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Rebasecalling of SRE and ULK GM24385 Dataset
Chris Wright
Chris Wright
May 18, 2021
2 min

We are please to announce the addition of Guppy 5 basecalling results to our short-read eliminator (SRE) and ultra-long (ULK) GM24385 dataset.

Data location

As with previous releases the new dataset is available for anonymous download from and Amazon Web Services S3 bucket. The bucket is part of the Open Data on AWS project enabling sharing and analysis of a wide range of data.

The data is located in the bucket at:

s3://ont-open-data/gm24385_2020.11/

See the tutorials page for information on downloading the dataset.

Rebasecalling

The Guppy 5 basecalling for the GM24385 dataset was performed using version 5.0.6, driven by the same katuali analysis pipeline as for the initial dataset release. The new basecaller version was provided as input the per-chromosome .fast5 files created in the initial pipeline via alignment of the Guppy 4.0.11 basecalls. This allows for easy comparison of results on subsets of the data (but may lead to subtle side-effects). For example the analysis data structure contains now entries of the form:

gm24385_2020.11/analysis/r9.4.1/{flowcell}/guppy_v4.0.11_r9.4.1_hac_prom/align_unfiltered/{chromosome}/guppy_v5.0.6_r9.4.1_sup_prom/
├── align_unfiltered
│   ├── align_to_ref.log
│   ├── basecall_stats.log
│   ├── calls2ref.bam
│   ├── calls2ref.bam.bai
│   └── calls2ref_stats.txt
├── pass
├── fail
├── basecalls.fastq.gz
└── sequencing_summary.txt

The file basecalls.fastq.gz contains the reads passing Qscore filtering from the new Guppy version (the pass and fail subfolders contain the reads split by this criteria). Similar to the main folder structure the align_unfiltered directory contains unfiltered alignments of the basecalls to the reference sequence (calls2ref.bam) along with text files summarizing the properties of the alignments.

Accuracy improvement from the new basecaller

Guppy 5.0.6 implements the CRF-CTC models developed in the research-grade bonito basecaller. The previous Guppy 4.0.11 basecalls leveraged the “flip-flop” algorithm developed in the flappie research caller. For this dataset we have chosen to the use the highest accuracy “super” basecalling model. This is an optional model now available in Guppy, replacing the “high” accuracy line as the models providing the state-of-the-art accuracy. The “high” accuracy line remains the default, standard choice providing a good balance of accuracy and compute performance.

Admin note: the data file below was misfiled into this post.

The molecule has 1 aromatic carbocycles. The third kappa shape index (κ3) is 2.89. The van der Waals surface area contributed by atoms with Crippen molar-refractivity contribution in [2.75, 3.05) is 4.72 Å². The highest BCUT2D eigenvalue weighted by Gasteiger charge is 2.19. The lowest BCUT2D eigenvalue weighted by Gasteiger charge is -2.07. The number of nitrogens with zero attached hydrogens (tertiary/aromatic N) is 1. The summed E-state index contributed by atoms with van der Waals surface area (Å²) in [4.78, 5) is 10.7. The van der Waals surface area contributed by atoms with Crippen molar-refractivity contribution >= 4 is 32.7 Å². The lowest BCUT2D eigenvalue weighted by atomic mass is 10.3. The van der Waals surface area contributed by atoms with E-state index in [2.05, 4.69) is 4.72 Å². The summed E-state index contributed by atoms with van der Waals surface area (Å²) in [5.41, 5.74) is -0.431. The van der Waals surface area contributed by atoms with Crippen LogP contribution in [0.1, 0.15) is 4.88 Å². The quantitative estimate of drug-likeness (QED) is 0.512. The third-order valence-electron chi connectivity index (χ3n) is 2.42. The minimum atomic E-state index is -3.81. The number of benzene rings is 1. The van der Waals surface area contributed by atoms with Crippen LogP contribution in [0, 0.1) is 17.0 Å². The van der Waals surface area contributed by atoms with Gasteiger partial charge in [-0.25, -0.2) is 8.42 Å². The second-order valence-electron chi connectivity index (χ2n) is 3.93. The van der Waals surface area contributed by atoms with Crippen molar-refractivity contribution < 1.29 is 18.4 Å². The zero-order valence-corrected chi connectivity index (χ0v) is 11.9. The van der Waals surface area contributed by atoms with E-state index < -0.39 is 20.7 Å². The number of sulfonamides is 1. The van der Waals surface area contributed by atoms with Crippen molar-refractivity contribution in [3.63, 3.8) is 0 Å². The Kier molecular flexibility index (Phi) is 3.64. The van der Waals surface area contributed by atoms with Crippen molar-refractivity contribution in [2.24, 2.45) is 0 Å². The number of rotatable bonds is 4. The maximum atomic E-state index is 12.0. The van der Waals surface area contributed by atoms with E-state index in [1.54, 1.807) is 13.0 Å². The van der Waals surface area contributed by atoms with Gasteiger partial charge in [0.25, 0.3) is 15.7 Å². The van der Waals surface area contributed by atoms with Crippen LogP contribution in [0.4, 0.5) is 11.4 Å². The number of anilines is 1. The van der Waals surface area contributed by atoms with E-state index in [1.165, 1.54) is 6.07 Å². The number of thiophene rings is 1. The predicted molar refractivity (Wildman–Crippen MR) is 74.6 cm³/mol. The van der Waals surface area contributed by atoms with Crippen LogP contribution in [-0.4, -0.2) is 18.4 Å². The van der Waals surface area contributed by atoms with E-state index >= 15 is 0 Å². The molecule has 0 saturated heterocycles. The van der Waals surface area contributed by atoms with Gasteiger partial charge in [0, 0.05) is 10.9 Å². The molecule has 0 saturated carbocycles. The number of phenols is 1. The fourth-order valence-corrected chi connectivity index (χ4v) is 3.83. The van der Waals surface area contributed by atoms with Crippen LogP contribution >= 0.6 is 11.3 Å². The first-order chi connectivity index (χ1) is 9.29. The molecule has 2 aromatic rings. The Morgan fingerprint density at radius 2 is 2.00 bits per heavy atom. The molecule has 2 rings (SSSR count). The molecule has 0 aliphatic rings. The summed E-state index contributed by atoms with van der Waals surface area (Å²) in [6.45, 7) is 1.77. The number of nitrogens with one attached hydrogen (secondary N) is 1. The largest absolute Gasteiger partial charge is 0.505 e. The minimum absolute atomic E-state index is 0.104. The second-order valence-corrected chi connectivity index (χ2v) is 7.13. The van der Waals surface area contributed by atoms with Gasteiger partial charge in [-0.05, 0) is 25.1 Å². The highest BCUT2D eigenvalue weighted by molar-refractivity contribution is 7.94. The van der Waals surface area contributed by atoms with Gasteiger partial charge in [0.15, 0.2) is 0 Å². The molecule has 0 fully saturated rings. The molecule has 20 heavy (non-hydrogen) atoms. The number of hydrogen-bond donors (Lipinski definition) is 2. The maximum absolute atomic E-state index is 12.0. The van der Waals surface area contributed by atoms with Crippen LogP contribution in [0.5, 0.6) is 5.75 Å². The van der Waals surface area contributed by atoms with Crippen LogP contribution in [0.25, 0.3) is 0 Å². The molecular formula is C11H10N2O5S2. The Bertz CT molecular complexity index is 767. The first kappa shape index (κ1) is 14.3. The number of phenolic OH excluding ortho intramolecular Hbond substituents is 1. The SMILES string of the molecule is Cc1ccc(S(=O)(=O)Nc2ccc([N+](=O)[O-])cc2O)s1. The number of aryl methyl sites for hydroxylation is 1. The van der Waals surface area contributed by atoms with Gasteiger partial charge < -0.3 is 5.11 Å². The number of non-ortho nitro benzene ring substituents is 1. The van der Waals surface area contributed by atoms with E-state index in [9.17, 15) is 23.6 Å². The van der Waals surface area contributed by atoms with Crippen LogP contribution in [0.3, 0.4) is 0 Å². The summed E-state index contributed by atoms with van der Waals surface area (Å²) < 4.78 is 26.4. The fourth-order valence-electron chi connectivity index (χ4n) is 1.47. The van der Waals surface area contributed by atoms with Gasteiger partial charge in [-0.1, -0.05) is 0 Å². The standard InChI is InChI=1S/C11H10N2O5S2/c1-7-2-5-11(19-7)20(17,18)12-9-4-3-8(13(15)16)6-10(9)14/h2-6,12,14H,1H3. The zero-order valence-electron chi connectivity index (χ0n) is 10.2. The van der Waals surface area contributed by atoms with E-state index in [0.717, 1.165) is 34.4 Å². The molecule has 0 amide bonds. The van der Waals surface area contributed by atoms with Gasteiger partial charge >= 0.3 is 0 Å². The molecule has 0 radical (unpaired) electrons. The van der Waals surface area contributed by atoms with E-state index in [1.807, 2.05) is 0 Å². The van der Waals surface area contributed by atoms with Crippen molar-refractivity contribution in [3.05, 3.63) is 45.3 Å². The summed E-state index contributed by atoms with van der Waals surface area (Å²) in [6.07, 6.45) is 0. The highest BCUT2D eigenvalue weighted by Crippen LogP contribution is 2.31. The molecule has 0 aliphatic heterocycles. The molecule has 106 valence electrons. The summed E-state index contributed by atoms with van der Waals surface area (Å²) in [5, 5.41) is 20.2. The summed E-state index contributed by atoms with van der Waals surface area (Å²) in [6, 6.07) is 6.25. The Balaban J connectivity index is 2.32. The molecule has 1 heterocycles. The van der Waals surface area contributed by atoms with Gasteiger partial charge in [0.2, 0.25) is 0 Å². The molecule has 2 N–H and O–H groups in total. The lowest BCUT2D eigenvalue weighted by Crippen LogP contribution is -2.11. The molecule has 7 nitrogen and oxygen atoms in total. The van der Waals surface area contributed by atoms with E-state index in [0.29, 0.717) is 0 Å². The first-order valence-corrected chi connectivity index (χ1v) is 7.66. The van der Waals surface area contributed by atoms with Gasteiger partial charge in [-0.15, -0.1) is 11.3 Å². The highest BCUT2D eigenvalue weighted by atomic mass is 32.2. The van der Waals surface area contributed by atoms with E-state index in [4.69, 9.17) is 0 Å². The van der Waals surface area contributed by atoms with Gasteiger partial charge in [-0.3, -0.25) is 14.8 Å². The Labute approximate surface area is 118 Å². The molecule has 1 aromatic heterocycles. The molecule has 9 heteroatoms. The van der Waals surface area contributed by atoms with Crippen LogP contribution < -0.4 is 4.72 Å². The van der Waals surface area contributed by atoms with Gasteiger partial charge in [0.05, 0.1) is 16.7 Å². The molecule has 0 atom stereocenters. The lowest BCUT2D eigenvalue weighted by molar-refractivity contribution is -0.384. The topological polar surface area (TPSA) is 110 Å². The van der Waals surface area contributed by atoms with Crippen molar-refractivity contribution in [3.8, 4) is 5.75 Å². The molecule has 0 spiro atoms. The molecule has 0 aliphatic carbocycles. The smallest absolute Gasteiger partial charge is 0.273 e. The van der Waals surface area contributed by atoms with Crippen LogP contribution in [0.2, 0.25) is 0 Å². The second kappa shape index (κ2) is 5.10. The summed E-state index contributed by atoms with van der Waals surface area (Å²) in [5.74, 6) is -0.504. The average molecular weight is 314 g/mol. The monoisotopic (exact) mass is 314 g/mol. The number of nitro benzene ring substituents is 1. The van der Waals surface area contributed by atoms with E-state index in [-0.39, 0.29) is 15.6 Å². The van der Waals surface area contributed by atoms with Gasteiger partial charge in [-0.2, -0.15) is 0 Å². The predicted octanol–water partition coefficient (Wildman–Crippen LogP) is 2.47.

In order to compare the single-read accuracy of the two basecallers, we used the alignment summaries produced by the katuali pipeline. The two alignment summary tables were joined on read ID to allow simple before and after comparison of all reads:

Pairwise comparison of single-read accuracies for Guppy 5.0.6 and previous Guppy 4.0.11 basecalling. Majority of points lie above the black diagonal line indicating an improvement in call quality.

The plot shows that a general improvement in read accuracy of around 1.8 percentage points, or a 32% reduction in the error rate. To see the change in the average behaviour it is perhaps clearer to plot a density estimate of the read accuracy distribution:

Guppy 5.0.6 reduces read error rate by 32% compared with previous Guppy 4.0.11 basecalling.

Changes to Qscore filtering

One consideration with the newer Guppy basecaller is that the default Qscore threshold for partitioning “pass” and “fail” reads was amended in Guppy v4.5.2 (released 07/04/2021). The rebasecalling here started from reads classed as “pass” by Guppy v4.0.11. It is expected and observed that after rebasecalling a proportion of the data is now classified as failed. With improvements to the basecaller the effect is to remove between 10-15% of data; it should be noted that the data which is removed is of course the lower accuracy data and that end users are free to use both the pass- and fail-reads.

Guppy v4.5.2 brought an increased Qscore threshold for determining pass and fail reads. This is carried into Guppy v5.0.6.

Further information

The 5.0.6 version of Guppy used here is a development release candidate version of the software. The final release version will provide very similar results to the version used here. Further details of the final release are available in the Nanopore Community pages.

We hope that these data and analyses provide a useful resource to the community.


Tags

#datasets#human cell-line#R9.4.1#basecalling#Guppy

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